Blood control on the ski hill.
While skiing at Bridger Bowl last year, I got poked in the leg by a tree branch. It tore my ski pants, leaving a large bruise on my thigh. As I checked for blood in the Schlasman’s lift line, it dawned on me that my pack was missing a few vital ingredients. I’ve since added the essentials for basic trauma care in any ski pack, especially if one ventures out of bounds.
The first thing I added was a package of Quik Clot gauze, which is a hemostatic dressing. These are more effective at controlling bleeding than standard gauze as they actually promote clotting, and can also be found under the brand name Combat Gauze. In addition to the hemostatic dressing, I have also added a roll of Coban (another brand name is Coach), which is a handy self-adhering wrap to put some pressure on the hemostatic bandage. I also carry a small roll of duct tape, which can be used for just about anything, including making a splint with either sticks or your ski poles. If you use it to apply dressings or a splint, be careful that you don’t get it too tight as it’s an extremely non-compliant material.
Depending on the difficulty of routes you ski, carrying a tourniquet is not out of the question. If it’s a “you fall, you die” kind of route, an open femur fracture is certainly possible, and the bleeding could be severe. I don’t carry one myself, but they are available at sporting-goods stores, Army Navy stores, or on Amazon. Windlass-type devices seem to work as well, and the wider strap material exerts less pressure on the underlying skin. Only apply a tourniquet tight enough to stop bleeding and limit its use to severe blood loss that isn’t responding to direct pressure and elevation of the extremity. If you decide to pack one, learn how to use it.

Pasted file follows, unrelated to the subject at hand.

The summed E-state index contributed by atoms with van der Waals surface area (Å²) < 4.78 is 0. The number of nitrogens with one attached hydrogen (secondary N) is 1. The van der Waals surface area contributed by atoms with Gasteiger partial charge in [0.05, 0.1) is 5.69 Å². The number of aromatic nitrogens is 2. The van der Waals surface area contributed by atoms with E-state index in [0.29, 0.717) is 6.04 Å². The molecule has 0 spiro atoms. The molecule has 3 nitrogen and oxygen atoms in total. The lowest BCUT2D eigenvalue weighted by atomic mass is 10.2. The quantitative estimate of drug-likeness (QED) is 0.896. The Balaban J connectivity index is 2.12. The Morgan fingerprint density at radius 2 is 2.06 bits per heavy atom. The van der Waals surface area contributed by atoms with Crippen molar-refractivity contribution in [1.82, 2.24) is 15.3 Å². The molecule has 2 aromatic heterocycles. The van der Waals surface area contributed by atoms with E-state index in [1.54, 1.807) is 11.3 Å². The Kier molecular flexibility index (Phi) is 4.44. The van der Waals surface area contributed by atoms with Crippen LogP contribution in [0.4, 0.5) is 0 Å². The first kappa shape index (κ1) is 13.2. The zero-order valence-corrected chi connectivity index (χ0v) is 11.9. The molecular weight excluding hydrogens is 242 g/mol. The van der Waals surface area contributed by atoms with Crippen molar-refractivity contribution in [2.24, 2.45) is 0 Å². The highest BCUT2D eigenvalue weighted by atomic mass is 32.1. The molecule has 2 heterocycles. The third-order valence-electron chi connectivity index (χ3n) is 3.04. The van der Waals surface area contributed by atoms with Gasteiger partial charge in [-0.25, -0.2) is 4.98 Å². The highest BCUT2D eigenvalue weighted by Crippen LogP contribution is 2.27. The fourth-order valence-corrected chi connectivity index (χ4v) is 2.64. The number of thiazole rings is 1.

Hopefully any wounds suffered while on the ski hill need only minor attention, but being prepared for the possibility of severe injury makes good sense. Take a few minutes to have the proper items in your pack: it might make all the difference should you find yourself bleeding badly and a ways from medical support.
Sam Miller has been an RN for 19 years and is the Trauma Coordinator for Bozeman Deaconess Hospital.